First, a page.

Trading The Majors and Commodity Pairs
Have you ever been hiking and noticed markers on the trees indicating the route of the trail? Sometimes the trail is so worn down with hikers that you don’t even need to use the markets to help you find your way, getting in and out of the forest is easy because so many hikers have already led the way with their footsteps.
The same principle applies to Forex, if you want to be able to get in and out of a trade easily and enjoy the potential for profit then you’ll want to trade the most liquid and widely traded currency pairs in the Forex market, the USD majors, the commodity pairs and the major Yen pairs.
Typically, these pairs have the largest volume of Forex buyers and sellers and with most brokers, they also have the tightest spreads as well.
USD Majors: EURUSD, USDCHF, GBPUSD
Yen Majors: USDJPY, EURJPY, GBPJPY
Commodity Major Pairs: AUDUSD, USDCAD, NZDUSD
Zooming in on Commodity Pairs
The Australian dollar (AUD) or the aussie, the Canadian dollar (CAD) or the loonie, and the New Zealand dollar (NZD) or the kiwi are the three major currencies that have the highest correlation with commodities.
Although it is true that other countries such as Russia, Saudi Arabia and Venezuela are also strong produces of commodities and have large natural resources – their governments high regulate their production and/or exports and the currencies of these countries do not have the high volume and liquidity as offered by the CAD, AUD, and NZD.
As a result, commodity currency trading focuses on the highly liquid and free floating currencies of Australia, Canada and New Zealand.
Australia is one of the most natural-resource rich of all regions in the world and is a mass producer of metals such as gold, iron, coal and aluminum. Australia also has a large farming sector with goods such as wheat, beef, lamb and wool. So while production and exports of these valuable products are high in Australia, due to its location geographically and small population, Australia is in a position of needing to import mass quantities of goods and items that are not produced domestically
The thriving, modern economy of Canada is blessed with large quantities of natural gas, timber, and oil. A large amount of its exports of these commodities go to Canada’s closest neighbor, the United States. So the economy in Canada has a close correlation not only to commodities but also to the economy of the United States.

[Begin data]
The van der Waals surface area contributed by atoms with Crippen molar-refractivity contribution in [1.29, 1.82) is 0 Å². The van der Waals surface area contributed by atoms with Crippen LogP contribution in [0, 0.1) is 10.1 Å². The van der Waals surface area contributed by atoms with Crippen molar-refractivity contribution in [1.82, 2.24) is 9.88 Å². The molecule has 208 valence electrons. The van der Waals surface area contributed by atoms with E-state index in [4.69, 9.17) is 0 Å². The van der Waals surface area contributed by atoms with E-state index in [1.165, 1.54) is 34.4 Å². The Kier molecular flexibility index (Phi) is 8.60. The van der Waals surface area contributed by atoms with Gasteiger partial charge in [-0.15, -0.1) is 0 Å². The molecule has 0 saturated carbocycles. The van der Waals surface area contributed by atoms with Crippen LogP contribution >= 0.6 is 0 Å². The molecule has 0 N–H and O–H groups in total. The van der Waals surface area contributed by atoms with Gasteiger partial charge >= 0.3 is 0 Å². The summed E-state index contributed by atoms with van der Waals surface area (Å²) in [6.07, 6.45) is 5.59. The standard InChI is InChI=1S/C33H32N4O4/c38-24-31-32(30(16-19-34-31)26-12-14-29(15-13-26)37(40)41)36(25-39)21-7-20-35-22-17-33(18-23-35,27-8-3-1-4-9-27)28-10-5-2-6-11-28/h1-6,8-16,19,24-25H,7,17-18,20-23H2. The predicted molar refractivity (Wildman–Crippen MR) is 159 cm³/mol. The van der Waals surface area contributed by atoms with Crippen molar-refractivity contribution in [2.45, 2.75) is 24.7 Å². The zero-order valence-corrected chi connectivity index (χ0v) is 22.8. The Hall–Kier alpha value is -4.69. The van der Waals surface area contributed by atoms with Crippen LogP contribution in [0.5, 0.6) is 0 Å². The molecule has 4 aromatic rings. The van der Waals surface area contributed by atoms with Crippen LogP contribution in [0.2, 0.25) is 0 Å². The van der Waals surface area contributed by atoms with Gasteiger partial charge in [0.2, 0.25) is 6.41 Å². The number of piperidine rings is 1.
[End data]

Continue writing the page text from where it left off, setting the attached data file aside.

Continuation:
Don’t under-estimate New Zealand because of its small size. This island nation has many natural resources and a huge agricultural sector with large exports in dairy, meats and timber. Additionally, the nation is very open to international trade as well as foreign investments.
Commodity Pair Movements
The most influential factor of the movement of commodity pairs is simply, the price of commodities. Generally speaking, when the price of a commodity rises, the currency of the commodity producer strengthens. Conversely, when the price of a commodity weakens, the currency of the commodity producer weakens.
For example, let us take the price of gold. According to Wikipedia, Australia is ranked as the second leading producer of gold. So it makes sense that when the price of gold rises, it is very likely for the AUD to follow its lead. Straightforwardly, if the price of gold is rising then this will likely lead to a strengthening in the aussie.
During periods of strengthening commodity prices, the commodity-producing nations may experience rapid growth which can lead to high interest rates in these countries. High interest rates are a factor in the carry trade strategy, which entails investors selling low-yielding currencies and reinvesting high yielding currencies. These carry trades can catalyze the prices of the commodity-producing currencies even higher, but be careful – the carry trade can work against you very quickly if the financial situation changes. So if you wish to participate in the carry trade, always be aware of the overall economic situation in the nations of the commodity currencies. Learn more about the carry trade.
The Big Picture
This article serves to explain the correlation between commodity prices and the Forex commodity pairs. It is important and crucial to remember that these currencies are not only influenced by commodities and that there are additional, unrelated factors that can drive up or down the prices of a Forex currency pair. So it is good to have a look at the big picture when taking any Forex trade.